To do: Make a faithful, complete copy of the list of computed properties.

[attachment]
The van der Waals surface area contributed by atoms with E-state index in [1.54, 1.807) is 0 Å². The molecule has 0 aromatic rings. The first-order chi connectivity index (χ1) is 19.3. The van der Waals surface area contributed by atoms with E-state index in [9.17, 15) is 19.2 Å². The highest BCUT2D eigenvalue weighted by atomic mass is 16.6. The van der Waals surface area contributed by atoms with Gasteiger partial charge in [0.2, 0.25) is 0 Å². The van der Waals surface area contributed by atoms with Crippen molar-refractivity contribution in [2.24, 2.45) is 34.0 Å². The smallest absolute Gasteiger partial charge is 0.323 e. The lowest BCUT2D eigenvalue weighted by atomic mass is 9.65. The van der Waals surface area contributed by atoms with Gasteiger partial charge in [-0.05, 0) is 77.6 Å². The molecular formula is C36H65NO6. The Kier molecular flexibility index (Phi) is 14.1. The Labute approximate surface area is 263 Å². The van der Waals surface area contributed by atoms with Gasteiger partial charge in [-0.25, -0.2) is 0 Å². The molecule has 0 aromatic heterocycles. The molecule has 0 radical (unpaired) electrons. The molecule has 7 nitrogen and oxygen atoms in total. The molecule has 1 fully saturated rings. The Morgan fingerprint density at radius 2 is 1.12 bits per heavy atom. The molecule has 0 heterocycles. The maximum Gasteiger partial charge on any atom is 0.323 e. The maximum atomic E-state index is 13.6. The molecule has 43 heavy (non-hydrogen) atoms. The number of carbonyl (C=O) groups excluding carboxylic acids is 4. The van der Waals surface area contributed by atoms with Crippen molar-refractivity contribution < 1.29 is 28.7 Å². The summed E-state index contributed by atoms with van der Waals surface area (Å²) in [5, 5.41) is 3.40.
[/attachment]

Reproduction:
The van der Waals surface area contributed by atoms with E-state index in [1.54, 1.807) is 0 Å². The molecule has 0 aromatic rings. The first-order chi connectivity index (χ1) is 19.3. The van der Waals surface area contributed by atoms with E-state index in [9.17, 15) is 19.2 Å². The highest BCUT2D eigenvalue weighted by atomic mass is 16.6. The van der Waals surface area contributed by atoms with Gasteiger partial charge in [0.2, 0.25) is 0 Å². The van der Waals surface area contributed by atoms with Crippen molar-refractivity contribution in [2.24, 2.45) is 34.0 Å². The smallest absolute Gasteiger partial charge is 0.323 e. The lowest BCUT2D eigenvalue weighted by atomic mass is 9.65. The van der Waals surface area contributed by atoms with Gasteiger partial charge in [-0.05, 0) is 77.6 Å². The molecular formula is C36H65NO6. The Kier molecular flexibility index (Phi) is 14.1. The Labute approximate surface area is 263 Å². The van der Waals surface area contributed by atoms with Gasteiger partial charge in [-0.25, -0.2) is 0 Å². The molecule has 0 aromatic heterocycles. The molecule has 0 radical (unpaired) electrons. The molecule has 7 nitrogen and oxygen atoms in total. The molecule has 1 fully saturated rings. The Morgan fingerprint density at radius 2 is 1.12 bits per heavy atom. The molecule has 0 heterocycles. The maximum Gasteiger partial charge on any atom is 0.323 e. The maximum atomic E-state index is 13.6. The molecule has 43 heavy (non-hydrogen) atoms. The number of carbonyl (C=O) groups excluding carboxylic acids is 4. The van der Waals surface area contributed by atoms with Crippen molar-refractivity contribution < 1.29 is 28.7 Å². The summed E-state index contributed by atoms with van der Waals surface area (Å²) in [5, 5.41) is 3.40.